Negative forces have seized contingent-owned equipment (COE) and recovered materiel they have lost principally through attacks on formed units. The January 2016 attack by al-Shabab against the African Union Mission in Somalia (AMISOM), in which more than 150 peacekeepers were killed and the lethal materiel from the forward operating base was looted, is widely known. However, there have been many other less well-documented cases. For example, Boko Haram factions have on numerous occasions overrun bases of military personnel serving in and alongside the Multinational Joint Task Force (MNJTF) operating in the Lake Chad Basin region—including sites at battalion strength. Robbers and burglars have successfully targeted peacekeepers’ dwellings and storage units, as well as materiel in transit. In 2014 in Libya, for example, weapons and ammunition meant to protect the European Border Assistance Mission (EUBAM) went missing from the airport in Tripoli. Diversion is also known to have occurred by road and over water in other peace operations.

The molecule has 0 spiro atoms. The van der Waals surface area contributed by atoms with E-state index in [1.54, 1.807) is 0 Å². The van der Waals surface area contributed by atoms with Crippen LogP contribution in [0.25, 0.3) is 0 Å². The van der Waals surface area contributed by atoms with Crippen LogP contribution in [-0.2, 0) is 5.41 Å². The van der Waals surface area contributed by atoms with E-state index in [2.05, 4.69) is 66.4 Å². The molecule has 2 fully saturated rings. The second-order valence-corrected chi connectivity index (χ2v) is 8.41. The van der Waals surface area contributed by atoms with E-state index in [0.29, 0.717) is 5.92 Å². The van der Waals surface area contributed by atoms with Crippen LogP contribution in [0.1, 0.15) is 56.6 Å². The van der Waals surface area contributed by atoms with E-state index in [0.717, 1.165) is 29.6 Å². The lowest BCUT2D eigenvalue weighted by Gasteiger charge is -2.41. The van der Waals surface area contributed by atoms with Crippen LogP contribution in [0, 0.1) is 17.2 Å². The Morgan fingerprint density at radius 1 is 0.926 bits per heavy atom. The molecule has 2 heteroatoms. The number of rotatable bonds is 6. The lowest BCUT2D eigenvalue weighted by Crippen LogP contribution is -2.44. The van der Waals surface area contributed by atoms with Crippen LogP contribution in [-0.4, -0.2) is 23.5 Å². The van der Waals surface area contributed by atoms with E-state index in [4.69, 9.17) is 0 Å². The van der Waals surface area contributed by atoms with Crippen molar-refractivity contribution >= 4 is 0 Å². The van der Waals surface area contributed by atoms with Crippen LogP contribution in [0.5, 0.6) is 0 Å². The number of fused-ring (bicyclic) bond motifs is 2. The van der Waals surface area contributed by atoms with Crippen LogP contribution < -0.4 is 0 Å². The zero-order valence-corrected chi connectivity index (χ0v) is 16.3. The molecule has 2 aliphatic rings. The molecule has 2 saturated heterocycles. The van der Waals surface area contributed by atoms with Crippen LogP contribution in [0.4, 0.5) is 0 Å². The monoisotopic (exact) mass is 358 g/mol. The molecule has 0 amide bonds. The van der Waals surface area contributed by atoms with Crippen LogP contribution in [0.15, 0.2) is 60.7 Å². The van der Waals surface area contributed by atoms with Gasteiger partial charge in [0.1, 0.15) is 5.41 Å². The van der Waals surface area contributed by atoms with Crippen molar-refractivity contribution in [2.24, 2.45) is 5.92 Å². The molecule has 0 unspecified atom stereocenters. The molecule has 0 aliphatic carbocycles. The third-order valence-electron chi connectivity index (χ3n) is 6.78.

Diversion risks posed by the actions of peacekeepers
Lethal materiel has also been diverted because of actions undertaken by peacekeepers themselves. Sometimes these transfers have occurred intentionally and may have resulted from strategic considerations taken in capital (such as aiding an armed actor in the conflict to achieve a political objective as is widely reported to have occurred in peace operations in Liberia, for example). On some occasions, operational or tactical considerations taken in the mission area may explain why COE or recovered materiel has been distributed to other actors. Such actions may be part of a long-term general effort to win hearts and minds, or a short-term objective to achieve a specific outcome. In other circumstances, lethal equipment has been left behind when peacekeepers have been forced to retreat in the face of an imminent attack.
Losses of lethal equipment have also occurred as a consequence of poor management of both COE and recovered materiel within peace operations. Ineffective control measures (including poor accounting procedures and less-than-best practice when it comes to physical security provisions) have facilitated corruption in which uniformed personnel have sold lethal materiel for personal gain, or resulted in losses in which the perpetrator, recipient and type or quantity of materiel involved remain unknown.
The risk of misuse of supplied weapons